Objective: Acupuncture is recognized as safe for use in pregnancy when correctly performed and has been provided at military healthcare facilities since 2005. Previous research identified a number of pregnant patients receiving acupuncture within the Military Health System (MHS). This study was conducted to describe trends in usage from 2006 to 2016 including patient and provider characteristics. Materials and Methods: This study utilized TRICARE claims from the MHS Data Repository (MDR). Analysis was performed through the MDR for women ages 18 years and older, who had acupuncture treatments at military treatment facilities related to pregnancy, from 2006 to 2016. Descriptive statistics were collected on patient demographics, clinic types and provider specialties, major diagnostic categories associated with acupuncture, number of visits per patient, and utilization over time. Results: Less than 0.3% of pregnant women in the MHS received acupuncture. The greatest usage was among patients who were white, ages 25-34, dependents of active duty personnel, and in the Army service. The most common diagnoses were for musculoskeletal system and connective tissue disorders (41.9%). Approximately 79% of care was delivered by physicians. The trend over time rose from 11 visits in 2006 to 130 visits in 2016. Conclusions: Provision of acupuncture in pregnancy grew ∼12-fold between 2006 and 2016, although usage remains low overall. This greater proportion of physician-provided care in pregnant women versus the general patient population may reflect a cautionary attitude toward use in pregnancy. This research is expected to inform discussions for people seeking to increase access to acupuncture during pregnancy.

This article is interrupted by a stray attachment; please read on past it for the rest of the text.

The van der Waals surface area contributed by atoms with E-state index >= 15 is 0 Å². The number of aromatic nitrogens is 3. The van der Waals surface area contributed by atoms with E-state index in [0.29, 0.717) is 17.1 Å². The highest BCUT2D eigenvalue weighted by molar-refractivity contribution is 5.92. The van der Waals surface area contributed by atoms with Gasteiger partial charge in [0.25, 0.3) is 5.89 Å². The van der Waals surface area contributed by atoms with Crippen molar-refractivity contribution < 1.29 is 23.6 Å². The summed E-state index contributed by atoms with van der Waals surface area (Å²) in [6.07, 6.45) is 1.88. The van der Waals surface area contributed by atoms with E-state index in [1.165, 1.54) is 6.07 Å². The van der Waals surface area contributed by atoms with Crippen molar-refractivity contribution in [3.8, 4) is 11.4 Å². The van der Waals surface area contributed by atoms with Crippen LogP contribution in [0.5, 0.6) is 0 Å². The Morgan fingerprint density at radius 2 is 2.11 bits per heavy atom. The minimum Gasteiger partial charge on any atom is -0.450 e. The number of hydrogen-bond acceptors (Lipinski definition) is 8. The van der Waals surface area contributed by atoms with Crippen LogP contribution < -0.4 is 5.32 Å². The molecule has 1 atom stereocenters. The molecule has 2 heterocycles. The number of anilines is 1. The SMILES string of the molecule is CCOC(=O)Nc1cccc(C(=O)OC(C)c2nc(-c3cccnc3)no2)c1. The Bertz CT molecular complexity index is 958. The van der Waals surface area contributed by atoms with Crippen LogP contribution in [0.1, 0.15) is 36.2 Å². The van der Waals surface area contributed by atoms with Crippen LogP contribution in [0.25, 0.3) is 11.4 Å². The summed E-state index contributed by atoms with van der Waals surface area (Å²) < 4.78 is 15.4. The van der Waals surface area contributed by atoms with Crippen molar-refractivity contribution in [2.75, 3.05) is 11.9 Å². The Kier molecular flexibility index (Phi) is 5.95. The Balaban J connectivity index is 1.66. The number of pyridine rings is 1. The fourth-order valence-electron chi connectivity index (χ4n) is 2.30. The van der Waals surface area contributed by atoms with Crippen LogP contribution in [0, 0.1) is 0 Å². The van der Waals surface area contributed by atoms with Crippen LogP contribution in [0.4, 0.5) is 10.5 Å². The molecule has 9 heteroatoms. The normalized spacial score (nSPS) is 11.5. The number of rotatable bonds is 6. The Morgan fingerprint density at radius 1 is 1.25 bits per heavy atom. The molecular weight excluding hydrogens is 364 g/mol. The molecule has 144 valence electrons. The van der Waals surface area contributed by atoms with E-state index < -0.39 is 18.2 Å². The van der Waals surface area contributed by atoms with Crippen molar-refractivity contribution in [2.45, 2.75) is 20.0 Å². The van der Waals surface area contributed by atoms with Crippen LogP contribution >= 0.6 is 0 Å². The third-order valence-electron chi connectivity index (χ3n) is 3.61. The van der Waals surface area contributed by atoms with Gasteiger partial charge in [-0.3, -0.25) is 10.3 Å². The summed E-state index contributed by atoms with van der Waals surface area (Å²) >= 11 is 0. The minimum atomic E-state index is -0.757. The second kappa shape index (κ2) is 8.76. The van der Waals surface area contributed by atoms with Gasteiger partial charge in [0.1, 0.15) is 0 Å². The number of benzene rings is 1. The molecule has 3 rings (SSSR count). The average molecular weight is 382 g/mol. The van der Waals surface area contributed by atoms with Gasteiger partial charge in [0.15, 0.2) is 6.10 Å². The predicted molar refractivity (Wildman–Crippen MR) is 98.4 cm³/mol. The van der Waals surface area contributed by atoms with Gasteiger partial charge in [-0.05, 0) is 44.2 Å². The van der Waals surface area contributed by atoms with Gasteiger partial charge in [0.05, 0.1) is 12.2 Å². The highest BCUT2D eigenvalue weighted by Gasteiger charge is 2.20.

Keywords: Health Services Research; Military Health System; acupuncture; big data; pain management; pregnancy.
Copyright 2019, Mary Ann Liebert, Inc., publishers.